Dylan: Yeah. I think, and that w we see like poor web performance, like it's just not great, but we've.

We see absolutely atrocious performance on mobile phones. And this is when most of the web is going to mobile. Like, yeah. and we've, we've even seen that negatively affect rankings of our past clients websites where they, they might rank in position eight on desktop, but their position 19 on mobile, which is just purely based on mobile page speed.

 

Corey: And in that same vein, like I have a pro that also flips to be a con. Just kind of an interesting one. The nice thing is they do make it easy to enable amp for blog posts, but the con to that is you have a, a switch, you flipped, it says enable amp. And that's about it. Like, yeah, if you want it to be pretty or okay, it's something you'd be pretty, but if you want it to be anything other than terribly ugly, you don't have much option.

As far as amp goes. It's just on or off and on is not great 

Dylan: for sure. But you're ranking, 

Corey: so, yeah, exactly. At least it's not a speeds anymore. 

Dylan: Yeah. On 7.0 I've also noticed, and this is probably very theme or template dependent, but really poor handling of images. If you do a speed testing, you realize that you're using a photo that's only showing on the page at like 500 pixels wide.

And so you go in and you, you resize that photo in Photoshop and you compress it really well. Squarespace is going to stretch it back out to 2,500 pixels. And then depending on how your theme or your template is coded, it might not be actually grabbing the right size thumbnail for that, that image. And they're also, when they, when they stretch your photos, they recompress everything at.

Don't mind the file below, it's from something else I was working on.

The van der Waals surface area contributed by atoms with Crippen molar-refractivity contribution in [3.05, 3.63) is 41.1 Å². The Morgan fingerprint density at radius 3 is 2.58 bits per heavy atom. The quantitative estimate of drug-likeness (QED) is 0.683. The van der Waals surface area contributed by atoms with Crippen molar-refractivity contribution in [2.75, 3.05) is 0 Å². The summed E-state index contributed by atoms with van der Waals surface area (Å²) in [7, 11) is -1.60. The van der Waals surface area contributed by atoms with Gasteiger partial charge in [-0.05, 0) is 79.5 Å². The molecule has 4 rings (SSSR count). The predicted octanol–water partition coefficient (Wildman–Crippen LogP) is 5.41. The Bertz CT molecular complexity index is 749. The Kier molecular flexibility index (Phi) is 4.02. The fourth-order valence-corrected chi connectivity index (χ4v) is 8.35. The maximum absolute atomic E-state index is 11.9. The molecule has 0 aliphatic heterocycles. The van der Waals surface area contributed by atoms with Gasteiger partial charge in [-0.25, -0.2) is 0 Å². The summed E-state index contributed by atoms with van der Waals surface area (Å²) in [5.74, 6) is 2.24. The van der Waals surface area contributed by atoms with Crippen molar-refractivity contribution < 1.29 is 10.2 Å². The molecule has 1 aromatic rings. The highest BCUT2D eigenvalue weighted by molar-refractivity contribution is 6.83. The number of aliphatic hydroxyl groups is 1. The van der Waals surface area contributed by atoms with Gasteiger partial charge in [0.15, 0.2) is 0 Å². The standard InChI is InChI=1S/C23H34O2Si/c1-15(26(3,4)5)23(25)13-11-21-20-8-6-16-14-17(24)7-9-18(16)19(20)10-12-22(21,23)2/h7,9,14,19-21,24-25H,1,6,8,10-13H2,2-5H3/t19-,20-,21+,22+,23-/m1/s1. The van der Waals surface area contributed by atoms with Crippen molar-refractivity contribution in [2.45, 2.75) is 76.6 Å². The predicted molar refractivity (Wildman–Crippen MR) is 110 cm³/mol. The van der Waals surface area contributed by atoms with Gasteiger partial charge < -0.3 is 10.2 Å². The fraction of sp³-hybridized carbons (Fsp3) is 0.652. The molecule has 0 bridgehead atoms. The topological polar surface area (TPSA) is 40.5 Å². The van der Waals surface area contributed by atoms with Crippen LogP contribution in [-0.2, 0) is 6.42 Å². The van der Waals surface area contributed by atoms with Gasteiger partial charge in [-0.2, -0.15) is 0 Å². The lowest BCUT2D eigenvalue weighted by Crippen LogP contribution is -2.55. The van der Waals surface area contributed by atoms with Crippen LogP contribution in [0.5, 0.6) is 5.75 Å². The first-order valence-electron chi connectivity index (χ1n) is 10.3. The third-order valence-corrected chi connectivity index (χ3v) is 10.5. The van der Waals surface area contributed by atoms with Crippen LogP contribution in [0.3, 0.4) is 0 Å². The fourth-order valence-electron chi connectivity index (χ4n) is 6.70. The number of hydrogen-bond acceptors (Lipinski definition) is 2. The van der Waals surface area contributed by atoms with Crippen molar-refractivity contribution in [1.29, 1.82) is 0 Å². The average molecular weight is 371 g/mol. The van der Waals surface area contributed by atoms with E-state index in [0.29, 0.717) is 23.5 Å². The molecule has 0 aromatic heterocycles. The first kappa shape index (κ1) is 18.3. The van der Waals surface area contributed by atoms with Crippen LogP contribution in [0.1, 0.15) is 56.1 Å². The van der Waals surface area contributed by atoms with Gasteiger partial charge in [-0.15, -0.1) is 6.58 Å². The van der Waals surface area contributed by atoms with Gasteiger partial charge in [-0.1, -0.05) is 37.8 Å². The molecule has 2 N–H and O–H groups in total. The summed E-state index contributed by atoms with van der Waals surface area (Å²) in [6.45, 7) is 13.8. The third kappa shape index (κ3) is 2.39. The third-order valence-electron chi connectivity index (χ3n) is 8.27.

Worse. So like, a higher quality and a much bigger file size. So you're not able to use, yeah. So you're not, yeah. You're not able to use like modern web compression tools, like a short pixel. Yeah. Yeah. 

Corey: That's a. Unfortunate because I mean, it's not a major problem for some people. They are uploading it. I think there's a 500,000 1500 2020 500 something along those lines, like their different thumbnail sizes and probably a lot of people aren't having issues with that because it's just like they're using the basic setup and they're picking the right image.

But I mean we have had people even recently where like, can you test this for us? Cause we want to know they ran things like they ran it through page speed. Insights had a bad score or they said compressed these images, ran it through short pixel, uploaded them back to Squarespace. And it actually, it was significantly worse than the size that they.

Had when they ran it through short pixel, it was making the size increase when they uploaded it back to Squarespace. It's just, yeah, that's a mess. 

Dylan: Totally. So, yeah, not great. Not great for photography sites. I think this is hopefully maybe been fixed in 7.1. I need to test it more. now we're going 

Corey: to get you to say it.

A lot of negative stuff about Squarespace, but now our primary, our least favorite